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Questioning trends and cultures

Student portrait

Sahili Albert, born in Mexico, analyzes Swiss society from a trends perspective. She is also trying to solve her own identity puzzle.

Frederic Poppenhäger: Why did you decide to specialize in Trends & Identity?
Sahili Albert: Honestly, I chose to study Trends & Identity because of the programme’s name. It stands for what I was looking for when I was choosing a degree course: my own identity. Having different nationalities, including Swiss citizenship, but also my most unknown one, has always left me feeling restless about not knowing where I really come from. After studying visual arts in the Dominican Republic, I felt that the next piece of my identity puzzle was to study design at ZHdK in Switzerland.

What inspires you?
I think my inspiration has always come directly from my cultural background, which is Mexican, Dominican and Swiss. I am questioning established ideologies while admiring and respecting traditions and age-old customs. I am also inspired by long conversations with people in my surroundings about how we approach our identity and how we might confront the blind spots in it.

How has staying and studying in Zurich influenced your art?
I consider art and design a kind of conversation. Here in Zurich, I am more aware and conscious of the visual choices I make than when I studied visual arts in the Dominican Republic. The aesthetics are different. Colours and concepts are constantly evolving, as reflected in my practice. Talking about ethnical origin has become crucial since living here, because I have experienced things I only read about before. And as an Afro-Latina, I feel the need to become vocal about this. I have become more aware and somehow also more proud of who I am and where I come from and about the issues I want to talk about.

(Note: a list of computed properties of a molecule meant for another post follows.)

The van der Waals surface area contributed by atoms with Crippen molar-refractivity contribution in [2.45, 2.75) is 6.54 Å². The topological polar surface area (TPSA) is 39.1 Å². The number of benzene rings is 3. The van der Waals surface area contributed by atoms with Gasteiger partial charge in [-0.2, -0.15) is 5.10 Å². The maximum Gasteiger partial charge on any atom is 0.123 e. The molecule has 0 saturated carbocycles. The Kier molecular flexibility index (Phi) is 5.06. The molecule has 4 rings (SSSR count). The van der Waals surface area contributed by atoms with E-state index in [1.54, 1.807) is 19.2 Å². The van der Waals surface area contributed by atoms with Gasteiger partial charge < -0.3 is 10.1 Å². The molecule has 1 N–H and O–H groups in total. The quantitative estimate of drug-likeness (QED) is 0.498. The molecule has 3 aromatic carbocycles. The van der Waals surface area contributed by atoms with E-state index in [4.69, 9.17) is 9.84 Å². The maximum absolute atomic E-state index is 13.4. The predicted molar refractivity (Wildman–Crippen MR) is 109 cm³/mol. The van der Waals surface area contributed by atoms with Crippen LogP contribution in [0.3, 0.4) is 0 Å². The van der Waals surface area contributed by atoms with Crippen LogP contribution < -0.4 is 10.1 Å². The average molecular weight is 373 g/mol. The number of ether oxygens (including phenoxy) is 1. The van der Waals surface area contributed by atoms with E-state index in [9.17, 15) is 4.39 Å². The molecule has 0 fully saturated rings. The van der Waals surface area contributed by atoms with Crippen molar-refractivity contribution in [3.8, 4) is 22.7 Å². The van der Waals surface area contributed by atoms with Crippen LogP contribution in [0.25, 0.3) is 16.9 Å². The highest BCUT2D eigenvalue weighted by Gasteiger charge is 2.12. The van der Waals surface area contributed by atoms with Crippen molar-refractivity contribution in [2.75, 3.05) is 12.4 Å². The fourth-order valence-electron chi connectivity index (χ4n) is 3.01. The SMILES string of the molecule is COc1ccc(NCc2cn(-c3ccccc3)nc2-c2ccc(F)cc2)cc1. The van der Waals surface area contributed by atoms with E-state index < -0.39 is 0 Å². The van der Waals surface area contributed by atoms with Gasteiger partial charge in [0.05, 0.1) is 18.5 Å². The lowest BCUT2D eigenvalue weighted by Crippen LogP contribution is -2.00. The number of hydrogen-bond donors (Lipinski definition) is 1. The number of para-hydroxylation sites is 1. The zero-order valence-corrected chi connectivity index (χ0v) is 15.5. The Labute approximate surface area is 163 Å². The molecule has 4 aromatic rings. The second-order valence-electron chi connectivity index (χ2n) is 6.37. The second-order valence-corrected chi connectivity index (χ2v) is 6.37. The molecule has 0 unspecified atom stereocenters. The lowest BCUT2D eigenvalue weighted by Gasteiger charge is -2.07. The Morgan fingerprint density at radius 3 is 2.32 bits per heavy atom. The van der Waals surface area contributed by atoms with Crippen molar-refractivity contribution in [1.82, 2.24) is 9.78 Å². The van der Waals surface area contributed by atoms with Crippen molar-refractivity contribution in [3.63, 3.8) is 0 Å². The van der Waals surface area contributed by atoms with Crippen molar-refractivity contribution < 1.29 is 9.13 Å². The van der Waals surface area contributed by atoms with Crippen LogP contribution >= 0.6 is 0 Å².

What role do trends play in our society?
Trends are always redefining themselves in a society. I think trends play an important role in how we explain our present and our current circumstances to others and to the future. Trends, for me, play with the nostalgia of our past and with the excitement of our future.

What are your plans after you graduate?
I have recently been trying to say «I don’t know.» I always find myself changing a lot while life goes through me. My dreams and plans have changed completely since I moved here.

What or who deserves a renaissance?
Let me answer this question literally and very personally. I would like my father, who died when I was nine years old, to be born again. This would give me the chance to better get to know him and his perspectives and wishes for life.

Zur vollständigen Meldung
Sahili Albert is studying Trends & Identity in the Bachelor programme. Photograph: Regula Bearth © ZHdK
Sahili Albert is studying Trends & Identity in the Bachelor programme. Photograph: Regula Bearth © ZHdK